I know in class today Daisy mentioned how a character chart would be helpful. While this resource isn’t a “chart” per se, it certainly has a coherent description of each character in the novel. I hope this is helpful.
“’No, no. That’s not the way. I told you to put her human characteristics on the left; her animal ones on the right.’” (Beloved 228)
Today somebody in class brought up the part in Beloved in which Schoolteacher dehumanizes Sethe by teaching children that she is like an animal. I too recalled this part of Beloved while reading Paradise and saw even further how cruel and ignorant it is to dehumanize a human being for their race. However cruel and ignorant it is, it seems commonplace in the setting of Morrison’s books. It struck me hard when I read about Ruby’s death on page 113 and how it was entirely due to racism. Continue reading “Sethe and Ruby: Dehumanization”
I’d like to share an incredibly prescient article written by Toni Morrison in 2015 in which she expresses her belief that art is a form of defiance and healing. Considering the outcome of the presidential election last week, I think we might benefit from reading Morrison’s thoughts on using art to fight back. She concludes her article by writing:
“I know the world is bruised and bleeding, and though it is important not to ignore its pain, it is also critical to refuse to succumb to its malevolence. Like failure, chaos contains information that can lead to knowledge—even wisdom. Like art.”
I took a day before posting this in the efforts to try to collect my thoughts in order to display them here cohesively. First, I’d like to thank you all. After undoubtedly an emotion-filled Tuesday night, I was very comforted that this was my first class after the election results. I really believe this class has created a very safe, comforting atmosphere where people feel that they can honestly discuss their opinions without the fear of letting “too much” emotion show- and that is in part facilitated by Beth, but also everyone else in the room contributes to that. I’m sure this is a common thought, but thank you all for letting everyone react however they needed to.
Next, when we were reading in class I kept coming back to this, on page 7:
“Words that seemed at first to bless them; later to confound them; finally to announce that they had lost.”
Thought I would do a more detailed post after sharing that slam piece.
I would like to spend a little bit of time writing about the prominence of the color green in Paradise. The first page that I noticed it on was page 7, when the men are raiding the Convent. Morrison wrote: “The man eyes the kitchen sink. He moves to the long table and lifts the pitcher of milk. He sniffs it first and then, the pistol in his right hand, he uses his left to raise the pitcher to his mouth, taking such long, measured swallows the milk his half gone before he smells the wintergreen.” Immediately when I hear the word “wintergreen” I think of mint. I googled wintergreen to see if it has some sort of medicinal properties, and it does. Continue reading “Paradise is Going Green”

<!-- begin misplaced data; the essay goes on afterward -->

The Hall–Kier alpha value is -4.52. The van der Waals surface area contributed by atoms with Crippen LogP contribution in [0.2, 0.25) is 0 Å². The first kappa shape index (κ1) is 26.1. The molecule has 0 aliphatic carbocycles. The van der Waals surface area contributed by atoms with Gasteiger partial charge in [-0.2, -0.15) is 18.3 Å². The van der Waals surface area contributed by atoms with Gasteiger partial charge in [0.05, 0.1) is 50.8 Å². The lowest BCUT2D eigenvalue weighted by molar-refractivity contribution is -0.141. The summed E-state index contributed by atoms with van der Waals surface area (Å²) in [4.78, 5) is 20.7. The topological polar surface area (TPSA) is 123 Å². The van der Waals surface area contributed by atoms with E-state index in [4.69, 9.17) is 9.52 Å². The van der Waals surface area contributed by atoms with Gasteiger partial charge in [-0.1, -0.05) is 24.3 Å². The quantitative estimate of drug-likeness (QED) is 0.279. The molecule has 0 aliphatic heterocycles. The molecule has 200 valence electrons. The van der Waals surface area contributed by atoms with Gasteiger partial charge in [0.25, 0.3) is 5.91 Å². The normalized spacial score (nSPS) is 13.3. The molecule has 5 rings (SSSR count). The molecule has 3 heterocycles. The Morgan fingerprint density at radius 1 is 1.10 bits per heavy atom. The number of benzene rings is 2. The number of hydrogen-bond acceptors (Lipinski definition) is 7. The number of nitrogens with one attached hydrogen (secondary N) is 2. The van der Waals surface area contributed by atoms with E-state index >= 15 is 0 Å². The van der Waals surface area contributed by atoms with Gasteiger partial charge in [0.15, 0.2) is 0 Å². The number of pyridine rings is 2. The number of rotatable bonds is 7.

For those of you who might not have seen it, I just wanted to share an article that Dr.McCoy alluded to in our class the other day and had retweeted on twitter. Jamelle Bouie’s “White Won” is both a look at some of the initial emotions following the results from Tuesday night/early Wednesday morning and is an attempt to discuss our nation’s “long cycle of progress and backlash.” I think that the article provides an interesting dialogue to the currently ongoing and expanding conversation, as well as relates to the topic of churning that we have seen throughout Morrison’s works.
A couple of weeks ago, a friend who is taking a Morrison class at another university sent me a link to this Toni Morrison essay and insisted I read it. At the time, I was eager to do so simply because it was Morrison. Now, though, it seems more relevant than ever. I am sharing the link here with you, and perhaps we can let Morrison guide us through with her words, as we did so in class this week.
In Paradise, Morrison returns us as readers to tracking and tracing. “Ruby” begins a cascade that attends to the violence of those concepts, but I urge you at the same time also to be alert to how the novel insists once again on the both/and.
As part of that, here’s a link to a searchable (yes) index of the “Lost Friends” column that ran in the New Orleans Southwestern Christian Advocate. The column, according to the site’s homepage, ran for decades after 1877, and was composed of “messages from individuals seeking loved ones lost in slavery.”